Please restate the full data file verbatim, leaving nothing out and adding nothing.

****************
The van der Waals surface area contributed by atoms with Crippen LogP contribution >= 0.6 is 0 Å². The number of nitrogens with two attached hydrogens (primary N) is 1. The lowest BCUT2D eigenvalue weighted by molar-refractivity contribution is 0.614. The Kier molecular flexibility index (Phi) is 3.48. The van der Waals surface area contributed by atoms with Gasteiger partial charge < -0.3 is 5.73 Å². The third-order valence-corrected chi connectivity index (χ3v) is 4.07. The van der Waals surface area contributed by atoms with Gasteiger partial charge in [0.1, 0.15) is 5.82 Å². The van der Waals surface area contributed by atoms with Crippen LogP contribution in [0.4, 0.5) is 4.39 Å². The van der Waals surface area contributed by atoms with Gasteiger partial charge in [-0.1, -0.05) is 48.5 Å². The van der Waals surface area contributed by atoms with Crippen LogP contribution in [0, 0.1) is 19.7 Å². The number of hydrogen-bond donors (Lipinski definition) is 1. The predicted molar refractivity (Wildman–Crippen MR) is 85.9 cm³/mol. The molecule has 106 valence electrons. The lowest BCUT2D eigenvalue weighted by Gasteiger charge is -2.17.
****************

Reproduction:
The van der Waals surface area contributed by atoms with Crippen LogP contribution >= 0.6 is 0 Å². The number of nitrogens with two attached hydrogens (primary N) is 1. The lowest BCUT2D eigenvalue weighted by molar-refractivity contribution is 0.614. The Kier molecular flexibility index (Phi) is 3.48. The van der Waals surface area contributed by atoms with Gasteiger partial charge < -0.3 is 5.73 Å². The third-order valence-corrected chi connectivity index (χ3v) is 4.07. The van der Waals surface area contributed by atoms with Gasteiger partial charge in [0.1, 0.15) is 5.82 Å². The van der Waals surface area contributed by atoms with Crippen LogP contribution in [0.4, 0.5) is 4.39 Å². The van der Waals surface area contributed by atoms with Gasteiger partial charge in [-0.1, -0.05) is 48.5 Å². The van der Waals surface area contributed by atoms with Crippen LogP contribution in [0, 0.1) is 19.7 Å². The number of hydrogen-bond donors (Lipinski definition) is 1. The predicted molar refractivity (Wildman–Crippen MR) is 85.9 cm³/mol. The molecule has 106 valence electrons. The lowest BCUT2D eigenvalue weighted by Gasteiger charge is -2.17.